Let the cookie dough warm up enough that you can scoop it out.
Now here is where you have options and you’ll wish you paid a bit more attention when your physics teacher was talking about thermodynamics. For me the ideal ball of cookie dough is a bit bigger than a standard size super ball. If your ball of dough is on the large size the outer edges will cook before the centre making it all a bit uneven. If the ball is too small it’ll just go flat, crunchy, and will burn easily. If you roll the chilled cookie dough into a ball with your hands it’ll compress the dough slightly making it harder for the heat to permeate but it will do it more evenly than if you just splat dough onto the pan. If you put them too close together they will merge into a giant mutant cookie.
Bake your cookies for 9-11 minutes. A larger cookie will need a little more time than a smaller one. If you open the oven to check every 30 seconds you’ll let the heat out and change how the cookie is baking. 30 seconds however can be the difference between browned and burnt. It’s best to err on the side of slightly undercooked because the residual heat will continue to bake the cookie as it cools.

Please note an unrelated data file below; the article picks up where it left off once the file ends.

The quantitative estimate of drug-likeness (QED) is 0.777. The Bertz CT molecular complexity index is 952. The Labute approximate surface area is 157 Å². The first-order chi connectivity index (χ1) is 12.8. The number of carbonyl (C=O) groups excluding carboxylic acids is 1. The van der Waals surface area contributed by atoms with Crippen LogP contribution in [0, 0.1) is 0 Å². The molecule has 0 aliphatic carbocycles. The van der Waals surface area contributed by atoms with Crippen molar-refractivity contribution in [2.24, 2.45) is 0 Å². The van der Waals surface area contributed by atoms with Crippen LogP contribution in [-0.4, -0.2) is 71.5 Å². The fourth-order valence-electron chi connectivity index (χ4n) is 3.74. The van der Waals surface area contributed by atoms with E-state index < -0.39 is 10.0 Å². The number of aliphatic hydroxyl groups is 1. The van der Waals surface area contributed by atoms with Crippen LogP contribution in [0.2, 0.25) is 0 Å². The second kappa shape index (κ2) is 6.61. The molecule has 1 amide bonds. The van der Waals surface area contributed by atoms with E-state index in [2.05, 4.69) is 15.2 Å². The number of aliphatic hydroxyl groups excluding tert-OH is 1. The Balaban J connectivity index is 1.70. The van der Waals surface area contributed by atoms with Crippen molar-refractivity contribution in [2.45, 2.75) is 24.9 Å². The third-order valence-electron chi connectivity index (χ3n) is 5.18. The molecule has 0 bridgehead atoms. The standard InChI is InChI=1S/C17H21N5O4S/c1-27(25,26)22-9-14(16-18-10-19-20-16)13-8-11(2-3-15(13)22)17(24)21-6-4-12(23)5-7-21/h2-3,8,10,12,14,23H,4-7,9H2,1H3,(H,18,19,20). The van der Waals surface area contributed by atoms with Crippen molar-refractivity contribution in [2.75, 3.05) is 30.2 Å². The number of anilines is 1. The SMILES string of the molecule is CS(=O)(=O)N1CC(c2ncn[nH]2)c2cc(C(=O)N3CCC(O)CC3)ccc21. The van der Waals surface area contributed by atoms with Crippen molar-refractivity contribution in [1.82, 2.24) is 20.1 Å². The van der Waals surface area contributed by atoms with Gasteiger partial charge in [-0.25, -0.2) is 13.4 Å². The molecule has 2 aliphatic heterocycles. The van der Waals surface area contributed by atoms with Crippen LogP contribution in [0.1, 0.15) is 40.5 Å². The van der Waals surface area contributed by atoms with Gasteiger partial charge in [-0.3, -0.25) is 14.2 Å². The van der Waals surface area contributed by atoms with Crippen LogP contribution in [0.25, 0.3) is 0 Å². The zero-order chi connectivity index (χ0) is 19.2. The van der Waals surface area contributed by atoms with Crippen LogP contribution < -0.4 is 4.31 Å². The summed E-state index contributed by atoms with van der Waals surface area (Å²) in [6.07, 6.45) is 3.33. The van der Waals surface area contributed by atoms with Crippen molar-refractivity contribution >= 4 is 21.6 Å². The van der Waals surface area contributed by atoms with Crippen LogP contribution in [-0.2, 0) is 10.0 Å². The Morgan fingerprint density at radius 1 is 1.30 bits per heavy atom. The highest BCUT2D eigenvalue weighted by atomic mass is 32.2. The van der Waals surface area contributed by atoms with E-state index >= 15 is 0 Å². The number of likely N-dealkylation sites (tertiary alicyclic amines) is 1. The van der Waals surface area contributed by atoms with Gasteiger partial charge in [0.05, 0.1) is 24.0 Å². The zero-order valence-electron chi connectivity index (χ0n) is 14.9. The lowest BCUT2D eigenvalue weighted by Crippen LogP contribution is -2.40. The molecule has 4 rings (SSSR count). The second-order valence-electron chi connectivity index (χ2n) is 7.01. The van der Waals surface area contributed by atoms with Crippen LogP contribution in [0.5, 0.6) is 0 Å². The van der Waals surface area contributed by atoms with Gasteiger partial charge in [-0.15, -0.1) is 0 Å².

Once the tray is out use a thin spatula to carefully move each cookie to the cooling rack. If you can’t get them up without breaking them just pick up the baking paper and move the whole batch to the cooking rack.
Now wait, and watch. You’re waiting for the cookies to cool. You won’t have to wait too long but you don’t want to burn your fingers. Take a deep breath. Smell that cookie smell. That’s the real deal, not something sprayed into the air by cookie shops at the mall. That’s sugar and butter and chocolate mixed together by you, baked by you, created by you.
Are they cool enough to touch?
Okay, time to take a bite. Is it good? Is it warm and sweet with the chocolate melting and mixing on your tongue? Is it better than any cookie you’ve ever had? Fucking hell yes it is because you made it. You did that. That warm golden taste, that was all you. Go ahead and take another bite and own it. That’s not just a cookie you’re eating, that’s creation, that’s free will, that’s a giant fuck you to a society that wants you to believe that self-worth comes from a thigh gap and having the latest Apple gizmo.
Go ahead and have another then take a few to your neighbours or your friends. Hold them out and proudly say-
“I made these.”